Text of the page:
I don't recommend packing an emergency rifle since if you pulled over in a no-gun zone, or travel through an anti-gun state, you likely be arrested. Pepper spray may be the best option since most states & countries permit it. (Although I believe its illegal in the UK and some other nations: Check your laws first!). A knife is another option but even that can get you in trouble in some states & countries. In a crisis, gov'ts are likely to enact marshall law, and arrestable offensives could become immediate death sentences (ie LEOs shoot & kill you on the spot rather than arrest you due to lack of resources to incarcerate you).

In some situations, it may be best to appear to have nothing of value. and just be a poor refugee.  If you go marching through an urban\suburban street with a big rucksack, nice boots and other gear, you will most certainly be painting a big target on your back. 


David Allan's picture
David Allan
Status: Silver Member (Offline)
Joined: Nov 15 2009
Posts: 109
Re: Matches?

You are quite right rheba, the ability to start fires is vital. I recently investigated fire starters - manufactured rods with strker to generate sparks. There are many types available at camping stores, some capable of several thousand strikes. I bought quite a few as I figure they could be good items to trade or give to neighbours,

And you're right about the scythes, it's the Austrian scythe I favour. Hey, I was close,  Austria and Scandanavia are half a world away from me  - and they're only half an inch apart on my globe!

robie robinson's picture
robie robinson
Status: Diamond Member (Offline)
Joined: Aug 25 2009
Posts: 1220

In my area are, with few exceptions, multi-generational. Every tool and a lot of the know how in these lists is there and isn’t leaving. After consulting my partner, the historian, I witnessed 4 WW2 die in three years who farmed within 2 miles of my farm. A family member bought their farm in each case but one where I bought their farm. There is a wealth of knowledge im rural America. However, there are extremely few tanners and Millers. We need skilled millers and tanners.

David Huang's picture
David Huang
Status: Bronze Member (Offline)
Joined: Jan 20 2010
Posts: 77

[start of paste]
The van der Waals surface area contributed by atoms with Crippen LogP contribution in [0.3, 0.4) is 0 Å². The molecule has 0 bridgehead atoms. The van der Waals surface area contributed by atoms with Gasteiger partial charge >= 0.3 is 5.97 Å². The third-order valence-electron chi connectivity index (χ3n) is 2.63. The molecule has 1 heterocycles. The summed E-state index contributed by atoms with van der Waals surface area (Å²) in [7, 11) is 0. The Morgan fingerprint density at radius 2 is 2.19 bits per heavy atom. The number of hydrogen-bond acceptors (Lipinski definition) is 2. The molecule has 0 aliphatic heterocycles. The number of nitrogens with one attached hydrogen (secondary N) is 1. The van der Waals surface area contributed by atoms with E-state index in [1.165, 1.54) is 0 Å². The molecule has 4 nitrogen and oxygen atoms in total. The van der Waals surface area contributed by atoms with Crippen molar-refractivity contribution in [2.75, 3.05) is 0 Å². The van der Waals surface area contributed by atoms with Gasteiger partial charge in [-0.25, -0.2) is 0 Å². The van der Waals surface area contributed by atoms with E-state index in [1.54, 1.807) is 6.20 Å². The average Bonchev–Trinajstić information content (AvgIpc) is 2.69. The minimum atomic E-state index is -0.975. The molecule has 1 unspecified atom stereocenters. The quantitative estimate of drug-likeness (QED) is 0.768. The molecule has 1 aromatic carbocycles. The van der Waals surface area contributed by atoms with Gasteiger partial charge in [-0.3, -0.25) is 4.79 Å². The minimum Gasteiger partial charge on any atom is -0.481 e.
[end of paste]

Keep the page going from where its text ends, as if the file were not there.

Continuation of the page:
A few more items

Some things I'll add to this list are:

5 gallon plastic buckets (b) - I find I'm constantly using these for all sorts of things.  I feel like I should get some more myself that I keep set aside just for food stuff.

A multi-meter for testing electric currents and such. (a?) - I find this very handy for troubleshooting all sorts of electrical issues when things need fixing.

A nice pair of pruning loppers that can handle branches an inch or two in diameter. (b) - I've found these to be very nice low tech tools for maintaining the trees/shrubs around my yard.  As an added bonus if the rocket mass stove I'm planning to build works out as hopes they might even be all I'd really need to harvest the winter heating fuel.  (Though I think I'll still be happy to have a bow saw, and electric chain saw.)

A good dolly/hand cart with solid wheels that can't go flat. (b)

A food dehydrator. (b)  I've got an electric one I use a lot, but I really should build a solar one sometime.

I'd mention the Austrian scythe but see in a great group like this it's already been noted!

Uncletommy's picture
Status: Platinum Member (Offline)
Joined: May 3 2014
Posts: 633

Go with tools that are as good today as they were yesterday and just as good, tomorrow! I used mine yesterday.

sand_puppy's picture
Status: Diamond Member (Offline)
Joined: Apr 13 2011
Posts: 2033
Lathe relocation vehicles

Getting from Point A to Point B (part 2)

As pointed out above, (ha ha), the Prius is not the ideal heavy equipment moving vehicle.

The particular collapse scenario I was looking at was moving my parents from their suburban condo in Albuquerque, New Mexico, to our more resiliant home in Virginia, in a situation where the electrical grid is suddenly down.  They have about 10 gallons of stored water in their condo and wouldn't last 1 week without a relocation.  (Grid down implies:  No water is being pumped to the tap, no airconditioning, no gas station pumps working, the refrigerated food section of the grocery stores about to fail, etc.)  The problem was to get two bodies out of an unsurvivable setting to someplace safer.

My parents own a Prius, and we calculated that 8 of the military style 5 gallon gas cans could stack side-by-side into their car and be able to power the Prius the 1,790 miles without refueling from external supplies.  A small fuel siphon hose would be needed.  (40 mpg x 5 gal x 8 cans = 1,600 miles)

Yes there are lots of problems with this plan.  The Prius can't go off road.  Won't work on flooded highways, blizards, huricaines, crossing mountains in icy conditions, ramming through road blocks, and high speed chases evading highway bandits......

And they will have to leave their 2,000 pound Bridgeport Milling Machine behind!